For example, in 2010 Education Week reported, “Charters and Public Schools Team Up in Texas” (subscription?). Aside from the collaboration in the Rio Grande area of Texas, the article talks about other charter-traditional collaborations in New Haven, Connecticut and Washington, DC.
Several years later, EdWeek reported on another collaboration effort starting in Florida.
More recently, there was a report about “In Denver, Charters and District Team Up on Special Education.”
Education Week isn’t the only place collaboration is being reported, either. The Washington Post just ran “District’s charter and traditional school principals to work together to solve problems.” Here the Post discusses another, rather unusual cooperative effort getting under way at Georgetown University where principals from both charter and traditional public schools will work together in a Masters’ Degree program designed to help each learn from the other. The Post says, “The principals will learn how to better develop teacher talent, change school culture and respond to crisis situations,” adding, “Participants will take 14 courses at Georgetown and will spend time in their peers’ schools, observing and brainstorming ideas for dealing with challenges.”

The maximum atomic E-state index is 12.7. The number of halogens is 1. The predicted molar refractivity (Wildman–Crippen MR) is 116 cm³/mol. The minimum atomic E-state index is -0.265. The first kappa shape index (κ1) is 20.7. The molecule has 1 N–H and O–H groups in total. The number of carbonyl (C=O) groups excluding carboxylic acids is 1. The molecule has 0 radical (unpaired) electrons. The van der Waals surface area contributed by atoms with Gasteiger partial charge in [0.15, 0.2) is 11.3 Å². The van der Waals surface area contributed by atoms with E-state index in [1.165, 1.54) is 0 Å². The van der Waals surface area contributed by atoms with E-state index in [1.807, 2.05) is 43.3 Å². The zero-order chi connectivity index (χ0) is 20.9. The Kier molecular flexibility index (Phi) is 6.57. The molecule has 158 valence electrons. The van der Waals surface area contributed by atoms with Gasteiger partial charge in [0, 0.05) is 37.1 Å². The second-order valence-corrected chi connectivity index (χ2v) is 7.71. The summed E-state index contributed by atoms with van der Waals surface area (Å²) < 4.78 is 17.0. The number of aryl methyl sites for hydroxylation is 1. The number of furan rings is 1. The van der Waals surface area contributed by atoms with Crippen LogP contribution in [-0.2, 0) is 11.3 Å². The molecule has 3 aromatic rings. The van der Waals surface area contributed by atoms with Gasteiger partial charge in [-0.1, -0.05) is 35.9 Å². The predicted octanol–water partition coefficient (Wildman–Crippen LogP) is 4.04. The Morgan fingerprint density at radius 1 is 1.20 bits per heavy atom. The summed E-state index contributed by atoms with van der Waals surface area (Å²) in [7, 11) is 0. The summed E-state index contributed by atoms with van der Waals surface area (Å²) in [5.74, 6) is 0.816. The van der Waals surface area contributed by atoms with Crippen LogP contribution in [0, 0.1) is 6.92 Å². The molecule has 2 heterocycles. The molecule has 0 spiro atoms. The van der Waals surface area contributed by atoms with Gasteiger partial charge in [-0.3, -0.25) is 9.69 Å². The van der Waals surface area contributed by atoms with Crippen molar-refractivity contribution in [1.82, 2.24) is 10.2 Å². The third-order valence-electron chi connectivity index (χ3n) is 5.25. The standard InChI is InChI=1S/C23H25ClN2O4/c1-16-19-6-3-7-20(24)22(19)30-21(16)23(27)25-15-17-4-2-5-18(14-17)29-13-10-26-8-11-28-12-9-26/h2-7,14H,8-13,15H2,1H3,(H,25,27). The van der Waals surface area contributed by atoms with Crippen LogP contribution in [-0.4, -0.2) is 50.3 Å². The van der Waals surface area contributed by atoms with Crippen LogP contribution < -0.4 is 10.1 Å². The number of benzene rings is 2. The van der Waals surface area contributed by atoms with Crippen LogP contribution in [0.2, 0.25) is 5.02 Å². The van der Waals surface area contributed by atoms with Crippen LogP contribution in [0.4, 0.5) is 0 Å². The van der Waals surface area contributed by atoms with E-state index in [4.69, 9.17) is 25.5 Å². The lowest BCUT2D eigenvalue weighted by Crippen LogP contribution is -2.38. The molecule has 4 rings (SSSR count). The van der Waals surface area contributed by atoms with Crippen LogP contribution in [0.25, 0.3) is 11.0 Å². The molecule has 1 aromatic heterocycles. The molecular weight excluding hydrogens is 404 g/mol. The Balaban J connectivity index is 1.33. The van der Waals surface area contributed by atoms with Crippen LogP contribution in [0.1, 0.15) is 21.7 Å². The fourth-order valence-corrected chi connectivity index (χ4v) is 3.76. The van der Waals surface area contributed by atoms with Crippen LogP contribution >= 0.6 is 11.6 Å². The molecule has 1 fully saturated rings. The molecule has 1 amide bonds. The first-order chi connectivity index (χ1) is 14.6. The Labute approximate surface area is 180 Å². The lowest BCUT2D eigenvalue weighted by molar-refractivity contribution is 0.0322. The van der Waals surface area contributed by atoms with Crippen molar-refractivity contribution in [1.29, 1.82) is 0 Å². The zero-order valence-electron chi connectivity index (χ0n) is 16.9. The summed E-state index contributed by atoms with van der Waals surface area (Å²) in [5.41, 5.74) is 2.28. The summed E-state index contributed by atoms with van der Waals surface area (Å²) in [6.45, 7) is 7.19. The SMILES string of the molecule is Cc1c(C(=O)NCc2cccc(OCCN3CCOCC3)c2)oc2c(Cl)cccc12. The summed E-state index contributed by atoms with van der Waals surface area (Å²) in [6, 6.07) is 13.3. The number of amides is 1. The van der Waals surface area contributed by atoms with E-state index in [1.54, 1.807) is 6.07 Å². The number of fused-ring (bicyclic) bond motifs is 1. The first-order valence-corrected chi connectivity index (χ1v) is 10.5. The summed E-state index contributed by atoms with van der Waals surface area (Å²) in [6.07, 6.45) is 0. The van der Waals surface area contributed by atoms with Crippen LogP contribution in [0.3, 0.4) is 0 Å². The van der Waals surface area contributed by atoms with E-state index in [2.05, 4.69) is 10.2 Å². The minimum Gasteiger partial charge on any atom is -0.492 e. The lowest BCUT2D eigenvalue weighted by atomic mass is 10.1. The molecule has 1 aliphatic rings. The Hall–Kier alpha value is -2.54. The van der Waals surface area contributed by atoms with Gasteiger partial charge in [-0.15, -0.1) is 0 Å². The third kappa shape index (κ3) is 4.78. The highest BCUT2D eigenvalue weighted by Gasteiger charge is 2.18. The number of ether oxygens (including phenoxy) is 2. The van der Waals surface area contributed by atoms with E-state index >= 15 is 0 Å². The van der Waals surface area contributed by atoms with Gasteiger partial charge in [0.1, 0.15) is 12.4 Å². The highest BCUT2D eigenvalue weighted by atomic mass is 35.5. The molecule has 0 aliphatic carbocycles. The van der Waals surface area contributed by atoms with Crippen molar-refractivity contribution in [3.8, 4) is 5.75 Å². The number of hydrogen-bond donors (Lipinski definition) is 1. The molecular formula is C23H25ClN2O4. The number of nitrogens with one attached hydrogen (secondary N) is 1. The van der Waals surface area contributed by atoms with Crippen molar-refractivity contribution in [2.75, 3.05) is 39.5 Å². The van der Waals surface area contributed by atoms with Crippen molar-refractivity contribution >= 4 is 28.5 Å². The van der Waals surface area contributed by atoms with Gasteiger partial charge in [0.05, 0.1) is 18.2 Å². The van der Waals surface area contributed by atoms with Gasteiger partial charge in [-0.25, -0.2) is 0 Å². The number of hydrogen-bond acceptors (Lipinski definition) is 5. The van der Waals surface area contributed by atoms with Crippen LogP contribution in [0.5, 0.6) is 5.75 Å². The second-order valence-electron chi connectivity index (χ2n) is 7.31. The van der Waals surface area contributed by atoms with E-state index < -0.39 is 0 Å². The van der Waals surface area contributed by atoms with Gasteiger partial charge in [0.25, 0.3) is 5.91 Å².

The Center for Reinventing Public Education is actually studying such collaborations.
The center lists some of the potential benefits as:
For Charter Schools
• Improved access to facilities, funding, and student enrollment
• Reduced political tensions
• Greater exposure to district expertise
• Expanded reach and impact beyond school walls
For School Districts:
• Partnering in the work of ensuring high-quality schools in all neighborhoods
• Sharing costs, including recruitment and transportation
• Gaining access to innovative professional development and curriculum
For the Community:
• More high-quality school options available for students
• Better services for English language learners and special education students
• Streamlined school information and enrollment systems
So, while proponents and opponents of charter schools for Kentucky argue vigorously about bringing these innovative schools of choice to Kentucky, the reality is that once charters have been introduced elsewhere, the fighting hasn’t always continued. In fact, it looks like even the traditional public schools are starting to benefit, too.